My last post was about the ever-controversial – at least, among academics – subject of University rankings. I thought I’d add a few comments about why this subject is controversial, and what point (if any) there is in such rankings.
Many people are disappointed by such rankings, often disparaging them as unobjective, or as being “not scientific”.
In my opinion, this is to start off with the wrong perspective. A ranking of the top 200 Universities in the world is no more likely to be objective or scientific than is a list of the top 200 movies, or the top 200 albums. Everybody’s got a different ideal, and so different people come up with different lists.
In short, the devil is in the details of the criteria used. I’ve often heard people decry the criteria used to produce a certain list as “obviously wrong” in some way. The difficulty is that it’s rare to find two people who agree on what ways those criteria are obviously wrong. This is particularly true if you take a diverse range of people – High School students, undergrads, postgrads, postdocs, admin staff, academics, bureaucrats and politicians all have radically different ideas of a what a University ought to be.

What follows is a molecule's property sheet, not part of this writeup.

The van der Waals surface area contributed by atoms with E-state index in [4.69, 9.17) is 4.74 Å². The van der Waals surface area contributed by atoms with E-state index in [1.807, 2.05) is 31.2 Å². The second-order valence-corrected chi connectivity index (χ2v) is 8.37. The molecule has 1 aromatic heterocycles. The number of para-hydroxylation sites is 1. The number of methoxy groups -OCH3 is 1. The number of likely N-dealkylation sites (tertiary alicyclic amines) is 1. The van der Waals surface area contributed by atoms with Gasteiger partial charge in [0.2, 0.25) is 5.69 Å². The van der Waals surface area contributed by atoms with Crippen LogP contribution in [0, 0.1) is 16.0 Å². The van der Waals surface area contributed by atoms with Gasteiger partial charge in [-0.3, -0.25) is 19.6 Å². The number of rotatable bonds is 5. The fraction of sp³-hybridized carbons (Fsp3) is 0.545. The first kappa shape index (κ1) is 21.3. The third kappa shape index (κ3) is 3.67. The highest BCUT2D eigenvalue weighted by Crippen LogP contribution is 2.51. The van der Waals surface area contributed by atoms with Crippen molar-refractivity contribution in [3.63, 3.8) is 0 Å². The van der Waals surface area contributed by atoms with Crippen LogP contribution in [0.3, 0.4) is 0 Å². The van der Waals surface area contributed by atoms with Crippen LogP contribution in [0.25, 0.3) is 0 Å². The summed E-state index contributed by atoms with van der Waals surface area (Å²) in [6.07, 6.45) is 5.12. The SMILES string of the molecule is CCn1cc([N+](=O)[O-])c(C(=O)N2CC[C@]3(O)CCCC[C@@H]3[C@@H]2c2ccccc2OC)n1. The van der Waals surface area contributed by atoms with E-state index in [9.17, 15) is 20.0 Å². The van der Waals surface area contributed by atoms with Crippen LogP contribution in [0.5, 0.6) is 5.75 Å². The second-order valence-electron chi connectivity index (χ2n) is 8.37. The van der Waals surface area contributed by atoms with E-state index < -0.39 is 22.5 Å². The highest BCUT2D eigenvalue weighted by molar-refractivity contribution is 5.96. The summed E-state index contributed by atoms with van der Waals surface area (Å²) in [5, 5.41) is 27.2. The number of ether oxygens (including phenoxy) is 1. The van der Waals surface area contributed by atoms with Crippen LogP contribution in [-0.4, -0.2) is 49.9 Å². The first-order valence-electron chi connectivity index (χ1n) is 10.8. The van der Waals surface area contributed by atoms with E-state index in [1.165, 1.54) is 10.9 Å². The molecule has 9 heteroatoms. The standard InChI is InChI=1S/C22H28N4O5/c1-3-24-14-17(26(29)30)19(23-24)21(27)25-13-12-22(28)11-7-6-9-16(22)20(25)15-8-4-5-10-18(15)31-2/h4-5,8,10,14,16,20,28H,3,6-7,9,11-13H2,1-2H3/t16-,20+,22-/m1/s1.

So what’s the point of lists like the one mentioned? Is it all just personal opinion? Is it all just a waste of time?
In my opinion, no, it’s not all just a waste of time. The lists are worthwhile, provided they’re not taken too seriously. Here’s a few ways they’re worthwhile:
1. They focus our attention on a very interesting question: what is it that makes a good University? To what should one aspire? These are things well worth thinking about for anyone associated with a University, and they often get lost in the humdrum of the everyday.
2. They can help people at all levels make decisions. This might mean a High School student entering University, or a Government bureaucrat making multimillion dollar funding decisions. This is only a good thing, of course, if people are conscientious, look at the criteria being used in constructing a list, and making sure they’re appropriate for the type of decision being made.
3. They can change the way we look at academia. For example, ETH Zurich was just barely on my radar before looking at this list. The fact that it came in at number 10 certainly got my attention.
4. Most people associated to a University in any way have their own little informal version of this list, based on their own personal criteria. Looking at a list like this causes us to re-evaluate. I must admit, my own personal list is far more dominated by American Universities than the list I pointed to, and there’s no way six Australian Universities feature in the top 50. Seeing this list has caused me to ask myself some questions about whether my former evaluation was wrong.